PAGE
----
The fight-or-flight mechanism is a physiological reaction that occurs in response to a perceived threat to survival. It is our system’s way of protecting us, but when it feels we can neither run from a threat, or stay to fight it, we enter a third state: freeze. Just like an animal might play dead when it senses a predator, humans can enter this state, too.
“In the case of digital overwhelm, this can mean shutting out calls and messages, and ‘disappearing’ from online platforms where people are trying to contact us,” Dr Allan continues. “As demand accumulates, we become more stressed, and feel more inclined to disengage.”
We take the act of ‘disengaging’ as a sign of our own failing, but it’s time we started questioning the system, rather than our response; the structure of today’s society is not one that supports our mental health, but rather chips away at it. This is especially true when we have to wear so many different hats online; we could simultaneously be messaging a colleague, a romantic partner and several friends, and the expectation is that we switch easily between these in the time it takes to exit one conversation and click on another. This can easily lead to burnout, or errand paralysis, in which replying to messages become our errands.
This is something that rings true for 27-year-old media analyst Catriona, who has struggled to stay in touch with people since she moved and began battling anxiety.
“I have unconnected groups of friends from separate places, and I’m a different person with each of them,” she says. “Sometimes keeping in touch with people from ‘my other lives’ jars with living in my day-to-day one. When I’m feeling particularly overwhelmed, or low, I just can’t handle being all the versions of myself at the same time.”
Lucy, a 33-year-old school teacher, says she has been both the ghoster and the ghostee, and finds being on both sides a struggle.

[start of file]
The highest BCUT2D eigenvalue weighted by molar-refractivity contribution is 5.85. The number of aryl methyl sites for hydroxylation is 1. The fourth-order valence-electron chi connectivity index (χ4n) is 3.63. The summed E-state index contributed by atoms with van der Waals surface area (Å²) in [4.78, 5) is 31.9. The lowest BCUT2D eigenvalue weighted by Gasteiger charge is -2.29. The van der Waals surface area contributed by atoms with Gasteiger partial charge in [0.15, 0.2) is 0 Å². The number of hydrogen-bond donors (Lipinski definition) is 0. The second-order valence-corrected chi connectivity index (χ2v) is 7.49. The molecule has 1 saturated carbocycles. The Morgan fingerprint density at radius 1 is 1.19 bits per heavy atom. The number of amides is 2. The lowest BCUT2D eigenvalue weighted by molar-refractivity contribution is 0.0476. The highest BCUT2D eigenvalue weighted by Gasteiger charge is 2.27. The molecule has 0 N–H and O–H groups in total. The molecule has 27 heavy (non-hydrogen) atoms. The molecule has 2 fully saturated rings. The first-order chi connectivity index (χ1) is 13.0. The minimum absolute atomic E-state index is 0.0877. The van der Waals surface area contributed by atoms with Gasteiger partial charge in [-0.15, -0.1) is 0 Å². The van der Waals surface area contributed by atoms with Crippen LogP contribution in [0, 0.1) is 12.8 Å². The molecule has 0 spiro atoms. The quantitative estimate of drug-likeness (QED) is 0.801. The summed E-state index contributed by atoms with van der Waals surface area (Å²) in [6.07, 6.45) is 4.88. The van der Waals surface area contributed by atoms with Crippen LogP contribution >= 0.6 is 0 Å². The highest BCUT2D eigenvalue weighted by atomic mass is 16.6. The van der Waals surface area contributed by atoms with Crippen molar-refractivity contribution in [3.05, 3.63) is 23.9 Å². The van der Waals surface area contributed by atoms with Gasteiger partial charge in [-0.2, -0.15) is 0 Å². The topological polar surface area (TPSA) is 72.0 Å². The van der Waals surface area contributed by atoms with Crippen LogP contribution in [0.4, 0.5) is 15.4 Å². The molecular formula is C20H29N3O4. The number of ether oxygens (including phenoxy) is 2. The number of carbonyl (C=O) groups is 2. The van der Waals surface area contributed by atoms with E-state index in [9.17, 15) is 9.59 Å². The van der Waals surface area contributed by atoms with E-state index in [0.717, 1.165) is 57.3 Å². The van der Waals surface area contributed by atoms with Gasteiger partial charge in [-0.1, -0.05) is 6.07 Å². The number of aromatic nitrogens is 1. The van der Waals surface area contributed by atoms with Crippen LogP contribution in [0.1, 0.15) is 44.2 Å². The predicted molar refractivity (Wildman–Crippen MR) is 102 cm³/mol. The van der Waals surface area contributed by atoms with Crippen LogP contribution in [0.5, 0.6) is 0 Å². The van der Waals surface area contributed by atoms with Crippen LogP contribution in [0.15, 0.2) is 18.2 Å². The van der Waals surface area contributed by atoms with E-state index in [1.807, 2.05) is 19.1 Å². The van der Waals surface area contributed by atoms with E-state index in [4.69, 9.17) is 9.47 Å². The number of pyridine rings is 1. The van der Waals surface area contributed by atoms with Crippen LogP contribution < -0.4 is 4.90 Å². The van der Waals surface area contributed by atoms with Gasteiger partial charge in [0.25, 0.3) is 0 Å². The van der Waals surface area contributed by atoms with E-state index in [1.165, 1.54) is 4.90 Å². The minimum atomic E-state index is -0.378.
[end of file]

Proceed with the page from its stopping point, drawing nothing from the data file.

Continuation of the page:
“I can’t look at my phone during the day and so I resent the idea that I ‘have’ to reply to lots of messages when I get home with books to mark,” she says. “I’ll reply to a friend who needs to know timings for a pre-planned arrangement, but I don’t have the energy for a chat.
“However, I’m still quick to jump to conclusions when someone does it to me. When you’re on the receiving end it’s hard not to feel paranoid, or annoyed, because you don’t know why the other person isn’t responding.”
Ghosting friends: How can we improve our friendships?
So how do we manage digital overwhelm without damaging our relationships or isolating ourselves? Dr Allan suggests that there are three key ways in which we can reassert ourselves over our digital connections.
1. Don’t panic about burnout
Recognise that a level of anxiety and stress is normal when demands and expectations exceed what we can realistically manage.
2. Set boundaries with your technology
Set clear boundaries around time and digital engagement. This might include: choosing to switch devices off at certain times, actively saying goodbye or limiting time spent responding to messages. Telling friends about these boundaries will help prevent them taking your slower responses personally.
3. Prioritise and filter
Regularly audit your digital connections and platforms, and eliminate any sources of demand that are not benefiting you or do not reflect what really counts in your life. This might include muting or exiting certain conversations on WhatsApp, unsubscribing to unwanted emails, or removing apps that you find high in screen time and low in value.
Our phones will never stop buzzing, and there will always be an angry red notification clinging to the apps on your homepage. But ultimately, that is not what dictates our friendships. They are built on honesty, trust and loyalty, on the feeling that we are understood by those who have our best interests at heart.
So maybe the question is not ‘why are we unintentionally ghosting our friends?’ but rather, ‘how has our human need to recharge become so misunderstood?’
This piece was originally published 8 October 2019
Images: Getty, Unsplash